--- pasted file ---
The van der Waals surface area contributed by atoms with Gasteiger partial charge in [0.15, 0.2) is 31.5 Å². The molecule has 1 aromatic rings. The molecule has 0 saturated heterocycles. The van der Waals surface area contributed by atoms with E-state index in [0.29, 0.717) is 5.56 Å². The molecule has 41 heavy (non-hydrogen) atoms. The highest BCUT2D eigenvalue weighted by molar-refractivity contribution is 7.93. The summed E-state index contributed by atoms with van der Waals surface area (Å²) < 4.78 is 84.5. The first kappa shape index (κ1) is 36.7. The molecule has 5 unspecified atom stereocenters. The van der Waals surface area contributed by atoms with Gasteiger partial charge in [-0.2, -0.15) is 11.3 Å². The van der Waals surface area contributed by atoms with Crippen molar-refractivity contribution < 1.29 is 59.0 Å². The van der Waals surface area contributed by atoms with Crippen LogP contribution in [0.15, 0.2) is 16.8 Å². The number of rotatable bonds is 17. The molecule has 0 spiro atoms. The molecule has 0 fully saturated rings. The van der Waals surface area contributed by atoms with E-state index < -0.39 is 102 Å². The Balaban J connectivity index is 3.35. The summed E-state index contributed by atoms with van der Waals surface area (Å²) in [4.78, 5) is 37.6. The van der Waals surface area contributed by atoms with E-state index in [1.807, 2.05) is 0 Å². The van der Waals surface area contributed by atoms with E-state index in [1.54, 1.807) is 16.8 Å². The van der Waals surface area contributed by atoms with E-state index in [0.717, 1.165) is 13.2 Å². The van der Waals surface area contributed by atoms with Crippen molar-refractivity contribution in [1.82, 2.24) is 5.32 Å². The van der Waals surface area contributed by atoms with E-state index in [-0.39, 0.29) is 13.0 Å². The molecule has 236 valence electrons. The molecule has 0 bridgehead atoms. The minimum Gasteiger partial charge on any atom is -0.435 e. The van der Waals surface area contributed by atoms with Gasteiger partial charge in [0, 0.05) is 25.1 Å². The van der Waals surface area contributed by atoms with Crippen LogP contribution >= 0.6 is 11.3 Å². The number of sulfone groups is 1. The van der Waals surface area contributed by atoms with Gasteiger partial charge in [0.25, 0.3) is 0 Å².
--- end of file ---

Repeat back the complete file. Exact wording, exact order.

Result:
The van der Waals surface area contributed by atoms with Gasteiger partial charge in [0.15, 0.2) is 31.5 Å². The molecule has 1 aromatic rings. The molecule has 0 saturated heterocycles. The van der Waals surface area contributed by atoms with E-state index in [0.29, 0.717) is 5.56 Å². The molecule has 41 heavy (non-hydrogen) atoms. The highest BCUT2D eigenvalue weighted by molar-refractivity contribution is 7.93. The summed E-state index contributed by atoms with van der Waals surface area (Å²) < 4.78 is 84.5. The first kappa shape index (κ1) is 36.7. The molecule has 5 unspecified atom stereocenters. The van der Waals surface area contributed by atoms with Gasteiger partial charge in [-0.2, -0.15) is 11.3 Å². The van der Waals surface area contributed by atoms with Crippen molar-refractivity contribution < 1.29 is 59.0 Å². The van der Waals surface area contributed by atoms with Crippen LogP contribution in [0.15, 0.2) is 16.8 Å². The number of rotatable bonds is 17. The molecule has 0 spiro atoms. The molecule has 0 fully saturated rings. The van der Waals surface area contributed by atoms with E-state index < -0.39 is 102 Å². The Balaban J connectivity index is 3.35. The summed E-state index contributed by atoms with van der Waals surface area (Å²) in [4.78, 5) is 37.6. The van der Waals surface area contributed by atoms with E-state index in [1.807, 2.05) is 0 Å². The van der Waals surface area contributed by atoms with E-state index in [1.54, 1.807) is 16.8 Å². The van der Waals surface area contributed by atoms with E-state index in [0.717, 1.165) is 13.2 Å². The van der Waals surface area contributed by atoms with Crippen molar-refractivity contribution in [1.82, 2.24) is 5.32 Å². The van der Waals surface area contributed by atoms with E-state index in [-0.39, 0.29) is 13.0 Å². The molecule has 236 valence electrons. The molecule has 0 bridgehead atoms. The minimum Gasteiger partial charge on any atom is -0.435 e. The van der Waals surface area contributed by atoms with Gasteiger partial charge in [0, 0.05) is 25.1 Å². The van der Waals surface area contributed by atoms with Crippen LogP contribution >= 0.6 is 11.3 Å². The number of sulfone groups is 1. The van der Waals surface area contributed by atoms with Gasteiger partial charge in [0.25, 0.3) is 0 Å².